Risk for Depression and Suicidal Ideation Elevated Among Patients With Atopic Dermatitis

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Antidepressant use was numerically greater among adults and children with atopic dermatitis vs those without.
Antidepressant use was numerically greater among adults and children with atopic dermatitis vs those without.

Patients with atopic dermatitis (AD) have a higher likelihood of clinical depression, depressive symptoms, parental depression, use of antidepressants, and suicidality compared with individuals without AD, according to the results of a study published in the Journal of the American Academy of Dermatology.

The investigators sought to explore the complex relationship between AD and depression, with prior studies having demonstrated conflicting results. They conducted a systematic review and meta-analysis of all published observational studies in which the presence of depression was analyzed among patients with AD. There were 2 reviewers involved in the analysis of the study title/abstract review and data abstraction, and random effects weighting was used to perform a pooled meta-analysis.

A total of 106 studies met inclusion criteria, with 36 of them having sufficient data to conduct a meta-analysis on the prevalence of depression among individuals with and without AD. The pooled random effects prevalence of any depression was higher among adults and children with AD than among those without AD (19.2% vs 14.1%, respectively), which included clinical depression (14.9% vs 12.6%, respectively) and depressive symptoms (22.2% vs 14.5%, respectively). Moreover, patients with AD had a significantly increased likelihood of experiencing depression (22 of 36 studies: pooled odds ratio [OR] 1.71; 95% CI, 1.48-1.98; P <.001). In fact, the prevalence of any form of depression was higher among individuals with AD than those without the disorder (20.1% vs 14.8%, respectively).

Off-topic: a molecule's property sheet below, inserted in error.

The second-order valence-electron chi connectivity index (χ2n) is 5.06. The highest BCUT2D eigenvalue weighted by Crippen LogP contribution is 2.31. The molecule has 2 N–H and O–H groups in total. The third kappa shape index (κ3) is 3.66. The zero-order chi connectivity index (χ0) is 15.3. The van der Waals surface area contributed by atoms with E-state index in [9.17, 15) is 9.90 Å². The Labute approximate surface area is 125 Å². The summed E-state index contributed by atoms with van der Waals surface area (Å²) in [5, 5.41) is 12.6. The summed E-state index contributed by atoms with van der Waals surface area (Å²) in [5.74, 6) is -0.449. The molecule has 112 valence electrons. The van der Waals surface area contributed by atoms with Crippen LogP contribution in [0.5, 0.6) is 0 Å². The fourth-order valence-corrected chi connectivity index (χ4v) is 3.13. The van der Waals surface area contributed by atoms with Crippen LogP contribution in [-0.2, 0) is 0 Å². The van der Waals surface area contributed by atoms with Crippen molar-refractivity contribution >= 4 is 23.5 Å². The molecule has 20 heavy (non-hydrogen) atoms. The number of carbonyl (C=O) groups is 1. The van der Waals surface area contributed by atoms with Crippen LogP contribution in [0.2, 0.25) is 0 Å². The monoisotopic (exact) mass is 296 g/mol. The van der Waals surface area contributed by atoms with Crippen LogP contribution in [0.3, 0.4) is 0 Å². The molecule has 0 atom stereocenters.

The results were similar in sensitivity analyses of studies that evaluated clinical depression (12 of 24 studies: OR 1.61; 95% CI, 1.34-1.93) or depressive symptoms (9 of 11 studies: OR 1.70; 95% CI, 1.38-2.10). In addition, the odds of depression were slightly higher among the 26 studies that included healthy control patients (22 of 26 studies: OR 1.95; 95% CI, 1.67-2.28).

Parents of children with AD were more likely to have depression (3 of 6 studies: OR 1.60; 95% CI, 1.01-2.53). Antidepressant use was numerically greater among adults and children with AD vs those without AD (pooled random effects prevalence: 29.3% vs 20.3%, respectively). The pooled random effects prevalence of suicidality was higher among adults with AD vs those without AD (12.2% vs 6.4%, respectively). Further, individuals with AD were significantly more likely to experience suicidal ideation (12 of 14 studies: OR 1.97; 95% CI, 1.19-3.35; P <.001).

The investigators concluded that the presence of depression and suicidality should be incorporated into clinical decision-making in patients with AD. The results of this study should help to foster awareness on the part of healthcare providers and payers of the comorbidity among AD, depression, and suicidal ideation.

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Reference

Patel KR, Immaneni S, Singam V, Rastogi S, Silverberg JI. Association between atopic dermatitis, depression and suicidal ideation: a systematic review and meta-analysis [published online October 23, 2018]. J Am Acad Dermatol. doi: 10.1016/j.jaad.2018.08.063.

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